GE and Your Health
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US SOY STUDY INVALIDATES FDA 'SUBSTANTIAL EQUIVALENCE' REGULATIONS ON GMOS

GE and Your Health

SUMMARY: "A new study published today in the peer-reviewed journal Agricultural Sciences reveals genetic engineering of soy disrupts the plant’s natural ability to control stress, and invalidates the FDA’s current regulatory framework of “substantial equivalence” used for approval of genetically engineered food (GMOs)."

WHO CANCER EXPERT: GLYPHOSATE IS DEFINITELY GENOTOXIC

GE and Your Health

SUMMARY: "Professor Christopher Portier, one of the co-authors of the World Health Organisation’s International Agency for Research on Cancer’s (IARC) recent report which determined Glyphosate’s status as a probable carcinogen, reiterated the IARC’s conclusions, and said: “Glyphosate is definitely genotoxic. There is no doubt in my mind.”"

Glyphosate is “probable human carcinogen” – WHO’s cancer agency

GE and Your Health

IARC’s verdict comes as glyphosate is set to be re-approved in Europe this year

The World Health Organisation’s cancer agency has declared the world’s most widely used weedkiller a “probable human carcinogen” in a move that will alarm the agrochemical industry and amateur gardeners.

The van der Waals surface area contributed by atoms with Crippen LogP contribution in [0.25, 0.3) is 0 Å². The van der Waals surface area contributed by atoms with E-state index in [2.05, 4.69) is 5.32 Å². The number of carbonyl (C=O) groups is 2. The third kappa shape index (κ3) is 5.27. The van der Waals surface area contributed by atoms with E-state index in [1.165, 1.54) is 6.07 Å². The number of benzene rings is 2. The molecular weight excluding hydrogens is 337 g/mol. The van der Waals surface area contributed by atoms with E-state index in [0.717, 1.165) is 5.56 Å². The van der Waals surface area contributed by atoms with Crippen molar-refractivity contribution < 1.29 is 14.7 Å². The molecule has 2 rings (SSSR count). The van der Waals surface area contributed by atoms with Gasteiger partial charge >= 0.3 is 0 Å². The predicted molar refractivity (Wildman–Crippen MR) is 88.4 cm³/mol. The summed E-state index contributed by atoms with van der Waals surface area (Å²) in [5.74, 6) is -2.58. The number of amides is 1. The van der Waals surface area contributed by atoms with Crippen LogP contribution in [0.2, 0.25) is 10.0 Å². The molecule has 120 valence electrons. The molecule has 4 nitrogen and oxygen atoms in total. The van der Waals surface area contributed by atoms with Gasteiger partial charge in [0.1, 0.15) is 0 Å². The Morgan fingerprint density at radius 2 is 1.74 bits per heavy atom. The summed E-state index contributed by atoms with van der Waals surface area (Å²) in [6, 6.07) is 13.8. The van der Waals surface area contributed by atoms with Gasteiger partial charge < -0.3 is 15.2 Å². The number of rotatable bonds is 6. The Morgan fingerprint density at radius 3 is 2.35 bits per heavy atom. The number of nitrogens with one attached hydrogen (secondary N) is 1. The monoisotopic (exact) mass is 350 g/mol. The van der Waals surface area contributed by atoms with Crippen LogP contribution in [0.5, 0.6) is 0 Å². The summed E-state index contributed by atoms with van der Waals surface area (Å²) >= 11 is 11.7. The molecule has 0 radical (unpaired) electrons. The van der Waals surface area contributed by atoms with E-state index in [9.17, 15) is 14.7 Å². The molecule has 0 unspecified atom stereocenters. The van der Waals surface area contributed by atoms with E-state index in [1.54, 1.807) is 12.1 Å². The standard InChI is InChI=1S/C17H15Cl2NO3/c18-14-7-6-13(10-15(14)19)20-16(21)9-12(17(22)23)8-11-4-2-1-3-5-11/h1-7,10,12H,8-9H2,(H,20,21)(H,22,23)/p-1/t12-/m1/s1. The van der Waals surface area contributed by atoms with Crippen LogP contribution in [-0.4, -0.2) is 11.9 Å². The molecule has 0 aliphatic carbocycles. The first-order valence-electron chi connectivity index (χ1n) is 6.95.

The assessment by the International Agency for Research on Cancer (IARC) of glyphosate, which is used in herbicides with estimated annual sales of $6bn, will be of special concern to Monsanto, the company that brought glyphosate to market under the trade name Roundup in the 1970s.

ROUNDUP WEEDKILLER 'PROBABLY' CAUSES CANCER, SAYS WHO STUDY

GE and Your Health

SUMMARY: "Roundup, the world’s most widely used weedkiller, “probably” causes cancer, the World Health Organisation (WHO) has said."

Roundup, the world’s most widely used weedkiller, “probably” causes cancer, the World Health Organisation (WHO) has said.

The International Agency for Research on Cancer (IARC) – WHO’s cancer agency – said that glyphosate, the active ingredient in the herbicide made by agriculture company Monsanto, was “classified as probably carcinogenic to humans”.

U.S. regulators may recommend testing food for glyphosate residues

GE and Your Health

(Reuters) - U.S. regulators may start testing food products for residues of the world's most widely used herbicide, the Environmental Protection Agency told Reuters on Friday, as public concern rises over possible links to disease.

Glyphosate, the active ingredient in Roundup herbicide, has come under intense scrutiny since a research unit of the World Health Organization reported last month it was classifying glyphosate as "probably carcinogenic to humans."

The herbicide is considered safe by the EPA, as well as many foreign regulatory agencies, including in the European Union.

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